I like to imagine I was born with a pencil because I have no idea when I started drawing. With producing I started a little over 10 years ago now, I used to play in a drum corp and when I got too old to play in competitions I started teaching myself to make beats.


What do you imagine your ideal career path to be? Would you like to be a full-time artist?

 My ideal career is to make $10 every time I inhale and $15 every time I exhale.


What technology/software/tools do you use to keep focused on what you do best?

Well I do most of my drawing on a Wacom companion 2. I use Adobe CC with Kyle brushes. It's like painting but without having to wait for things to dry. For producing I like to use Ableton Live, I find the workflow suits me well from creating to mixing tracks.


What are two of the biggest lessons you’ve acquired thus far in life? What are two of the biggest lessons you’ve acquired as an entrepreneurial artist? 

Two of the biggest lessons I guess I've learned in life are not to be too worried about what everyone thinks, and also to make sure you have yourself taken care of or most people won't even think to make sure that you're alright. The two biggest lessons I've learned as an entrepreneurial Artist are to take money up front, and don't lowball your prices to be nice. Still trying to take my own advice though.

 
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How do you get paid for your creations? 

 Cash,credit, or PayPal but Canada ain't got cashapp yet :(


What would you say, is your main motivation to continue your artistry. Would you say economic, political, intellectual, and emotional motivations can be factored into this main motivation?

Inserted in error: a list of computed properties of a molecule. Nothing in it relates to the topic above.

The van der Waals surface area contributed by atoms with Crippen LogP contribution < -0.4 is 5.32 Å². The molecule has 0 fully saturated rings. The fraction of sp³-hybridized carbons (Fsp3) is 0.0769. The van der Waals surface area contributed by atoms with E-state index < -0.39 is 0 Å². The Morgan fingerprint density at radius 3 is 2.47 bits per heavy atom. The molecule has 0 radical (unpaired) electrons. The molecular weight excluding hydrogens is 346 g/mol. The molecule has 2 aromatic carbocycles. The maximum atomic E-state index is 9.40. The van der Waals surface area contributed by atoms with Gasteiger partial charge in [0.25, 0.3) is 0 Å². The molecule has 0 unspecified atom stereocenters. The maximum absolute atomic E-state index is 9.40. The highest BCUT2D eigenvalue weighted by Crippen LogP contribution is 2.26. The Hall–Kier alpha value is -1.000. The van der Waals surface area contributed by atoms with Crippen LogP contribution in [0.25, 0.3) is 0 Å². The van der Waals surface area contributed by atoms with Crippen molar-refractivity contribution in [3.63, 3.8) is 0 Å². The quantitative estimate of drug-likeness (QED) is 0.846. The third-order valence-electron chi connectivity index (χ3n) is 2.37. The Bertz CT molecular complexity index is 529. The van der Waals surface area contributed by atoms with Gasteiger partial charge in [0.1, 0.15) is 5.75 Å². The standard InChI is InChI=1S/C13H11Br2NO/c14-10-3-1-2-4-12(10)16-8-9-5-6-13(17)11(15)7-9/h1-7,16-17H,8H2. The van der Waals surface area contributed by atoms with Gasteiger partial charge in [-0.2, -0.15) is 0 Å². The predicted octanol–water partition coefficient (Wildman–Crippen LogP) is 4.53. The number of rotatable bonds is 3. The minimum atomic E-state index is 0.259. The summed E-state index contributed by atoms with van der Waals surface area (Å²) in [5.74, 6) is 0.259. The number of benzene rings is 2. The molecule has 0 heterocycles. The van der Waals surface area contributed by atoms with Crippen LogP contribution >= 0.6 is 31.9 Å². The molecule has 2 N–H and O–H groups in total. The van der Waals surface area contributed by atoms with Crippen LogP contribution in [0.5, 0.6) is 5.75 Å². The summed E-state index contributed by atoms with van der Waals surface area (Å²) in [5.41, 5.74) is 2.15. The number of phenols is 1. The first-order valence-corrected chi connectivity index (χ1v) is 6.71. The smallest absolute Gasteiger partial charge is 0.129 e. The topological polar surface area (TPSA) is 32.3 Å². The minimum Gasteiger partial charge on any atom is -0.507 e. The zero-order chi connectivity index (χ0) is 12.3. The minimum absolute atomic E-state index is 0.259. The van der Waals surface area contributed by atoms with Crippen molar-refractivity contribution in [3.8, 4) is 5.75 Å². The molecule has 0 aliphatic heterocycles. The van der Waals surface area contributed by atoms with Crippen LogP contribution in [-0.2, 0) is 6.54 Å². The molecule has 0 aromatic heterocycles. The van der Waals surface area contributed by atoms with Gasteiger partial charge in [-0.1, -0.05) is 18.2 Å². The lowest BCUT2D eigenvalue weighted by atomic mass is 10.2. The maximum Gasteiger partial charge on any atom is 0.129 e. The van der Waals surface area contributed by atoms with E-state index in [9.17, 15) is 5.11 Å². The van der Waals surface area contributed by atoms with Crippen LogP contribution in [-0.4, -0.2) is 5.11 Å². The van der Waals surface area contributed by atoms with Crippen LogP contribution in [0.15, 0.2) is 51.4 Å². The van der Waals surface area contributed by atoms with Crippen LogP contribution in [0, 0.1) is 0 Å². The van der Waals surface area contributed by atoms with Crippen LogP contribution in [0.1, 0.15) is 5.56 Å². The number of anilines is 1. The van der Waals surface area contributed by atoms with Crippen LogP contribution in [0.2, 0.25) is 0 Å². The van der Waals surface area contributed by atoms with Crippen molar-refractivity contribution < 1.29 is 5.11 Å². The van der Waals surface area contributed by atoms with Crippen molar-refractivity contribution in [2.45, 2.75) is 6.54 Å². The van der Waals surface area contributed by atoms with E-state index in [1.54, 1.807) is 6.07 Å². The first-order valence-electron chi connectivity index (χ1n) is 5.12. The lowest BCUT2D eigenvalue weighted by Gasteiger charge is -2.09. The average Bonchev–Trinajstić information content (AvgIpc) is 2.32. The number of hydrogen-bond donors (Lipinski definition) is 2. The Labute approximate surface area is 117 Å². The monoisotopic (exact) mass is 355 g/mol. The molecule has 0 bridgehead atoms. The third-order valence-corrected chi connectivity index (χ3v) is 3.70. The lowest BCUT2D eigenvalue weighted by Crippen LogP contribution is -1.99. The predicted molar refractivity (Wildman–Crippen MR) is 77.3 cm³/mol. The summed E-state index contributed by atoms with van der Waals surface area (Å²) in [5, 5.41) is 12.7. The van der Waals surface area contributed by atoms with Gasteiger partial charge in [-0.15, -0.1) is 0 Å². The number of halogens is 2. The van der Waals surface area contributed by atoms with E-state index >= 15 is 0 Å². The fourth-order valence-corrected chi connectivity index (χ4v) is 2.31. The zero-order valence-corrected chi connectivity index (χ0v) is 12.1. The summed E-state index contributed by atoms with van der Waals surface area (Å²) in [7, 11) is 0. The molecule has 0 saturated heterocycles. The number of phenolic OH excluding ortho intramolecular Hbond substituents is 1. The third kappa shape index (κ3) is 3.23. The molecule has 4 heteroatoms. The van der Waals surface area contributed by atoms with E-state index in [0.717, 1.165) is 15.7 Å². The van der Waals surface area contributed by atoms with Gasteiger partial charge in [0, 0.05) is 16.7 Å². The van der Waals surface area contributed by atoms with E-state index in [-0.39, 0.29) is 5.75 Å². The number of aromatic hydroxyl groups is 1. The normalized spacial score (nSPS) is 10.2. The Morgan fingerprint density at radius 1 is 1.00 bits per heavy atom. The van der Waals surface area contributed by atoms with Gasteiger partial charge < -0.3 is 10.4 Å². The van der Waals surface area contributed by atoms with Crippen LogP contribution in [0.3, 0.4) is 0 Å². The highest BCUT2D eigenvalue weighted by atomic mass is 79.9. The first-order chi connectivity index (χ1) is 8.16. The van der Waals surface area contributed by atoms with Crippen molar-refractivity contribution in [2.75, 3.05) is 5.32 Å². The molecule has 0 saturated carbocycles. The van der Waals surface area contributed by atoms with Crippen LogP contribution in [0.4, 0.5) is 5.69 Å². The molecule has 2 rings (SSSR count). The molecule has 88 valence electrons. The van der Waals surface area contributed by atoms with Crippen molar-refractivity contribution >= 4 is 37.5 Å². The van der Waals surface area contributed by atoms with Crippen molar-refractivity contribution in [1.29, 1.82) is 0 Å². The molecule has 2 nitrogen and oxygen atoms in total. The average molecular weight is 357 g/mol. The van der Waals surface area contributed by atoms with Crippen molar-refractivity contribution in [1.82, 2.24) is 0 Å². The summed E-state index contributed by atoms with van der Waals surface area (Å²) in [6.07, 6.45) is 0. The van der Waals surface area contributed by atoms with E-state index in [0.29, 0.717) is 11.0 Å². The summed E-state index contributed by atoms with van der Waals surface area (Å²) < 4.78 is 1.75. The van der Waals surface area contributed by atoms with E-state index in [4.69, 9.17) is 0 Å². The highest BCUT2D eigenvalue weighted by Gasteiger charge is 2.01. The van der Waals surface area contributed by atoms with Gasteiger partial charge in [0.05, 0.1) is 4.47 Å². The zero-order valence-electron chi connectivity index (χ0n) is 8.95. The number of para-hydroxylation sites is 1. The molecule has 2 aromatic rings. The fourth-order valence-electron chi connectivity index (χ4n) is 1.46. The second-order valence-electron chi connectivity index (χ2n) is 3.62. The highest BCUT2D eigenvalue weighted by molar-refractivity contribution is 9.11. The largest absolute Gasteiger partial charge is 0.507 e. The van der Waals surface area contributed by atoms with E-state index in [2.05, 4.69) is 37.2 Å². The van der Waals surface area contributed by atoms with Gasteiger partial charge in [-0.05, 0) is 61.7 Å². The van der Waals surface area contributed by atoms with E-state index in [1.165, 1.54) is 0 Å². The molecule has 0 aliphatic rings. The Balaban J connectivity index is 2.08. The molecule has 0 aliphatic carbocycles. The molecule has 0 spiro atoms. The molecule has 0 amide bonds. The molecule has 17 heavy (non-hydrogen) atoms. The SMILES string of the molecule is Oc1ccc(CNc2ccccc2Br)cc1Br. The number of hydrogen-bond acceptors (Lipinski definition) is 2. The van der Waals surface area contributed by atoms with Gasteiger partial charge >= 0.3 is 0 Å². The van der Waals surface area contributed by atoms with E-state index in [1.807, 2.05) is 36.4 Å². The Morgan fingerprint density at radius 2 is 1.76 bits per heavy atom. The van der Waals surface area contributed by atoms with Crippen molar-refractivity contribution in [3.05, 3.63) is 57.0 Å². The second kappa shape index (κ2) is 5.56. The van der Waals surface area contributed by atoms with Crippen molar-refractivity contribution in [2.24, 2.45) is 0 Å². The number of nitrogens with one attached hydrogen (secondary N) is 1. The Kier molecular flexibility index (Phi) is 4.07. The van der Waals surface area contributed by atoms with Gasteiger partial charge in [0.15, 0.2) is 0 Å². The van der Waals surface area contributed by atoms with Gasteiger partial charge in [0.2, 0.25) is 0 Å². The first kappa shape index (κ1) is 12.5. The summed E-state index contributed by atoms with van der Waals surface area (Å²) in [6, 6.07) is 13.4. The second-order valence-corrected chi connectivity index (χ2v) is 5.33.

I'm a compulsive creator who gets gradually more and more disillusioned with life when I'm away from drawing too much. It's mostly for myself, but money is nice.


 What illustrator and producer has influenced you the most? What artists, in any other art form, has also inspired you in your own creativity?

For illustration I've been influenced by mcbess, Katsuhiro otomo, Kehinde wiley, sutueatsflies, Hajime Sorayama. For production, I would say, daft Punk, Pnd, El-p, Trent Reznor, Mike Dean, kavinsky, Dilla, Nujabes, Mark Ronson, Tame Impala, Jimi Hendrix, Pink floyd. I'm forgetting names honestly, Lil Wayne and Jay-z have influenced my recording process there's definitely others.I think that's all I've got off the top of my head.

 
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How do you think your art and your music can change the world? How do you think artists can change the world as we see it today?

I don't know if it can, I just want to keep making stuff.


What do you want your impact on this world to be? 

I want people to be like oh that guy wa55up? Yeah he did dope sh*t

 
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What has been the most interesting collaboration you’ve done to date and why?

My most interesting collaboration is ongoing with my homegirl in Australia. We make beats over Skype sometimes and have never met but she dope. Shout out to Ksunc02.


How can people contact you? 

Via wa55up.media.solutions@gmail.com or www.wa55up.co

 Ig:wa55up